Secondhand BMW R1200ST 2005-2008 | Bike Tests | Used Bikes
This boxer-twin powered BMW tourer measures up well in the performance stakes
Fans of BMW’s boxer-motor models were spoilt for choice by the 2005 line-up of touring bikes. The all-the-bells-and-whistles R1200RT, the rugged dual-sport R1200GS, and the sporty R1200ST were all vying for their attention at BMW dealerships. With the amount of media attention that the luxo-RT and the macho-GS have attracted over the years (deservedly, I agree), let’s give the slightly neglected BMW R1200ST some coverage here.
The new sports-tourer’s sleek styling was generally applauded, although the vertically stacked headlight set-up didn’t suit everyone.
Like its siblings, the ST featured the new-for-2005 1170cc, air/oil-cooled flat-twin engine and six-speed gearbox housed in a tubular-steel lattice-frame. The suspension is BMW’s unique ‘no-dive’ Telelever front and Paralever rear combination.
True to its sports-tourer classification, the ST positions its rider behind a reasonably effective fairing in a comfortable semi-crouch posture, gripping a pair of adjustable clip-ons. Screen height is manually adjustable. Seat height is an accessible 780mm (and adjustable). Ergonomics are kind to a wide range of rider and passenger sizes alike. The pillion seat isn’t as generously padded as the rider seat.
Tacho and speedo are easy-to-read analogue clocks. Supplementary digi-displays vary according to the range of options fitted. The tacho shows a relaxed 4000rpm at an indicated 120km/h in top gear.
I enjoy the ‘torque-rock’ effect on the bike when you fire up the big boxer-twin or when you blip the throttle at the lights. It’s a ‘character’ thing that works for me.
Brake and clutch levers are span-adjustable. Clutch action is light and the six-speeder’s gear selection is precise and accurate, while still producing a familiar BMW ‘clunk’, particularly on downshifts. Partially linked twin 320mm discs up front and a 265mm disc at the rear provide strong braking.
The 82kW max power from its new eight-valve, twin-sparkplug engine represented a 16 per cent increase over the bike it replaced, the R1150RS. With torque similarly boosted and the ST weighing just 205kg – almost 20kg lighter than the RS – it is a pleasingly responsive machine, both in acceleration and handling.
Throttle response is linear and smooth. Max torque comes on from about 2500rpm, making down changes for most overtaking moves optional.
The 21-litre tank gives the ST a safe touring range close to 400km.
While Telelever-suspension first-timers will take a while to adapt to its ‘no-dive’ behaviour, especially when braking hard into tight corners, the reality in these conditions is that it’s very forgiving of both late braking and mid-corner bumps. Although there’s less feedback through the ’bars than an experienced rider gets from a good telescopic fork set-up, the Telelever is very competent and absolutely trustworthy. An ST produces a lovely blend of stability and responsiveness that enables it to cut impressive lines through the twisties.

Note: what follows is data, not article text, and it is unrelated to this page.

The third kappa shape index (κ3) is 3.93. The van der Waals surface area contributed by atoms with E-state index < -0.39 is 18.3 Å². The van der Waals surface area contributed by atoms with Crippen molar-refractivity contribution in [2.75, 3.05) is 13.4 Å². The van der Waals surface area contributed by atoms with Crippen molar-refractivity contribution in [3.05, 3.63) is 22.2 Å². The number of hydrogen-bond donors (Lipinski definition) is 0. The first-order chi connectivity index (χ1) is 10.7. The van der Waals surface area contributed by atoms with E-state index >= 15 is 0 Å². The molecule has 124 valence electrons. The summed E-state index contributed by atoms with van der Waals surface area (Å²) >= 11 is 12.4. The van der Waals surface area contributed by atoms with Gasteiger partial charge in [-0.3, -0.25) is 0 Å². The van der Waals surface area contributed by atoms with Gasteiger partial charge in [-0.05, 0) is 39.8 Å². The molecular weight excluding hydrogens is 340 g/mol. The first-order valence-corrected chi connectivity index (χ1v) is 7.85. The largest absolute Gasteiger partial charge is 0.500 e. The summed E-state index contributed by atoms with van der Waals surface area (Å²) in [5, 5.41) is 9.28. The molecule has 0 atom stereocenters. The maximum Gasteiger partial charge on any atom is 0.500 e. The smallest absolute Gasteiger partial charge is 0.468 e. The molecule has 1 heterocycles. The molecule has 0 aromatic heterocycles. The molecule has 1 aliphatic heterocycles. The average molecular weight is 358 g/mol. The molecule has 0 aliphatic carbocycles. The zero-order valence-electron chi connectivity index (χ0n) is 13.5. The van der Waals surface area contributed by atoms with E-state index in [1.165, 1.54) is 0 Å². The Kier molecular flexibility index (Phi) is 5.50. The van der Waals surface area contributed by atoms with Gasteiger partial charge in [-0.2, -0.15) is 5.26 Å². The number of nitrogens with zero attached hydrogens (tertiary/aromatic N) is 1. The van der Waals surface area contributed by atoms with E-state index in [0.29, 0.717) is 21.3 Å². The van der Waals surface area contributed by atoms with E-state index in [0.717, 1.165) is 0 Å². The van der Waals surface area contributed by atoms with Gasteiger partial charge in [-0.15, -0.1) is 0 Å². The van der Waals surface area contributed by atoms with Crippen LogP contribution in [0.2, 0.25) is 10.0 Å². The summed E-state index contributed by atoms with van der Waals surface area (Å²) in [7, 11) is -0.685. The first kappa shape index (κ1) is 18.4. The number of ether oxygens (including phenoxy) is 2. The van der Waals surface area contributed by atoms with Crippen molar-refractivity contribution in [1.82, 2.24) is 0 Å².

The R1200ST is a natural competitor to Honda’s VFR800 VTEC and Triumph’s Sprint ST, both capable and worthy sports-tourers. This trio is a study in contrasts, whether you’re comparing engines, chassis or those hard to define qualities that make the riding experiences of the three quite different and pleasing, or not so pleasing, according to individual tastes.
If you’re lucky you might find a second-hand ST fitted with the optional factory hard-panniers – they stow a lot of gear and have an efficient and easy-to-use locking and attachment system. They’re perfect for long-distance touring.
As well as looking for one with factory luggage, keep an eye open for other factory options that include ABS, heated grips, electronic suspension adjustment and tyre-pressure monitoring.
A nicely presented example with good service records would be my first choice.
$22,750 (2005) $21,750 (2008)
WHAT TO LOOK FOR
The R1200ST is a well-built and reliable motorcycle that takes the big kilometres in its stride.
Possible cracking of the rear-wheel hub should have been rectified under a recall – check that the fix has been implemented.
As usual look for damage and signs of neglect, and factor in the cost of worn consumables like tyres, brake pads and brake rotors. STs from the last year of production have simplified brakes that many consider superior to the earlier version that featured servo-assist.
1983 – This ‘Airhead’ powered ST was based on the R80 G/S and only ran for two years. It was offered as a capable bitumen road sports-tourer to complement the dual-sport touring ability of the G/S.
1993 – This sports-tourer was the first BMW motorcycle to be powered by the all new R259 ‘Oilhead’ engine that boosted power by 30 per cent over the R100 engine it superseded.
2001 – A further increase in capacity and performance plus a new six-speed gearbox defined the sports-tourer model that ultimately made way for the higher performing version, the R1200ST.
The R1200ST is a relatively straightforward motorcycle for experienced DIY owners to look after, in terms of basic servicing. A bonus is the easy access for valve clearance work. And it’s an old-school locknut-and-screw set-up. Any issues with its sophisticated electronic systems are best handled by specialists with the right equipment.
My BMW guru, Chris Roberts of BM Motorcycles in Ringwood (Vic), recommends changing gearbox oil when you change the engine oil at each 10,000km service, and the final-drive oil at 20,000km intervals.
WORDS ROB BLACKBOURNE PHOTOGRAPHY AMCN ARCHIVES